ACM SIGCHI General Interest Announcements (Mailing List)


Options: Use Forum View

Use Monospaced Font
Show Text Part by Default
Condense Mail Headers

Message: [<< First] [< Prev] [Next >] [Last >>]
Topic: [<< First] [< Prev] [Next >] [Last >>]
Author: [<< First] [< Prev] [Next >] [Last >>]

Print Reply
"ACM SIGCHI General Interest Announcements (Mailing List)" <[log in to unmask]>
Tue, 28 May 2013 15:54:19 -0400
Larry Koved <[log in to unmask]>
text/plain; charset="US-ASCII"
Larry Koved <[log in to unmask]>
text/plain (104 lines)
Brief position statements are due this Thursday, May 30, 2013.

Workshop on Risk Perception in IT Security and Privacy

A workshop of the Symposium On Usable Privacy and Security (SOUPS)

For full details, please see:

This workshop is an opportunity to bring together researchers and 
practitioners to share experiences, concerns and ideas about how to 
address the gap between user perception of IT risks and security / 
organizational requirements for security and privacy.

Important Dates:
Submission Deadline:
May 30, 2013, 5pm PDT
Notification Deadline:
June 10, 2013 5pm PDT
Papers are NOT to be anonymized
1-2 page position statements

Willingness to perform actions for security purposes is strongly 
determined by the costs and perceived benefit to the individual. When 
end-users' perceptions of risk are not aligned with organization or 
system, there is a mismatch in perceived benefit, leading to poor user 
acceptance of the technology.
For example, organizations face complex decisions when pushing valuable 
information across the network to mobile devices, web clients, automobiles 
and other embedded systems. This may impose burdensome security decisions 
on employees and clients due to the risks of devices being lost or stolen, 
shoulder surfing, eavesdropping, etc. Effective risk communication can 
provide a shared understanding of the need for, and benefits of secure 
approaches and practices.
While risk perception has been studied in non-IT contexts, how well people 
perceive and react to IT risk is less well understood. How systems measure 
IT risk, how it is best communicated to users, and how to best align these 
often misaligned perspectives is poorly understood. Risk taking decisions 
(policies) are increasingly being pushed out to users who are frequently 
ill prepared to make complex technical security decisions based on limited 
information about the consequences of their actions.
In other risk domains we know that non-experts think and respond to risk 
very differently than experts. Non-experts often rely on affect, and may 
be unduly influenced by the perceived degree of damage that will be 
caused. Experts, and risk evaluation systems, use statistical reasoning to 
assess risk.
The purpose of this workshop is to bring together researchers and 
practitioners to share experiences, concerns and ideas about how to 
address the gap between user perception of IT risks and security / 
organizational requirements for security and privacy. Topics of interest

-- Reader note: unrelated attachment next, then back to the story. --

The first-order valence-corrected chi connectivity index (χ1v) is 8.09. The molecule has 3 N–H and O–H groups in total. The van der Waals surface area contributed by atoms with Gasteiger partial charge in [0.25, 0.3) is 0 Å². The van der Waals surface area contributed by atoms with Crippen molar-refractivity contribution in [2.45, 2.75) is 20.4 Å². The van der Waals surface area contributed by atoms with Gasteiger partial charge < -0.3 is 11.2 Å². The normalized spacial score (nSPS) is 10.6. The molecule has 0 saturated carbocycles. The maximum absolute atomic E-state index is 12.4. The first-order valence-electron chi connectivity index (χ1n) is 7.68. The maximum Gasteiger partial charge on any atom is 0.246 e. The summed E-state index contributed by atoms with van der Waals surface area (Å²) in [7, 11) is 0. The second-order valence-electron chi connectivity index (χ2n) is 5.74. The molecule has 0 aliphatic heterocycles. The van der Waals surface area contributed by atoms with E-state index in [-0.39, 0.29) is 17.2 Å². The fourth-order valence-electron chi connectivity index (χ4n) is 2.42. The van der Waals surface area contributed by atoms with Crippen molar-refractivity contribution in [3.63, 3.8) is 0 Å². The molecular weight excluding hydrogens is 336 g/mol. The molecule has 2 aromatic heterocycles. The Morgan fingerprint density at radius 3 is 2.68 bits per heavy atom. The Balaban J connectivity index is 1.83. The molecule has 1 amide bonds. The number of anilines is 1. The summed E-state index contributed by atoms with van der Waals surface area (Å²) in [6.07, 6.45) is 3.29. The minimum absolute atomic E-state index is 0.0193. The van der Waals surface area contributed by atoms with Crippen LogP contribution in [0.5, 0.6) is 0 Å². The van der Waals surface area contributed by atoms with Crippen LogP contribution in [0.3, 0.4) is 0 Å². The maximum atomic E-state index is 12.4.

Human decision and different attack types: Malware, eavesdropping, 
inadvertent loss / disclosure of information, phishing, browser attacks, 
Research methods and metrics for assessing perception of risk
Assessing value of assets and resources at risk
Communicating and portrayal of risk - security indicators, status 
indicators, etc.
Organizational versus personal risk
The psychology of risk perception
Behavioral aspects of risk perception
Real versus perceived risk
Other topics related to measuring IT risk and/or user perception of IT 
The goal of this workshop is to explore these and related topics across 
the broad range of IT security contexts, including enterprise system, 
personal systems, and especially mobile and embedded systems. This 
workshop provides an informal and interdisciplinary setting that includes 
the intersection of security, psychological, and behavioral science. 
Everyone who attends the workshop participates. Panel discussions will be 
organized around topics of interest where the workshop participants will 
be given an opportunity to give brief presentations, which may include 
current or prior work in this area, as well as pose challenges in IT 
security and privacy risk perception.
We are soliciting 1-2 page position statements that express the nature of 
your interest in the workshop, the aspects of risk perception of interest 
to you including the topic(s) that you would like to discuss during the 
workshop, including the panel discussions. 
Email inquiries may be sent to to: [log in to unmask]
Paper submission deadline - May 30, 2013, 5pm PDT 
Notification of paper acceptance - June 10, 2013 5pm PDT
Larry Koved, IBM T. J. Watson Research Center 
L Jean Camp, Indiana University 

    For news of CHI books, courses & software, join CHI-RESOURCES
     mailto: [log in to unmask]

    To unsubscribe from CHI-ANNOUNCEMENTS send an email to
     mailto:[log in to unmask]

    For further details of CHI lists see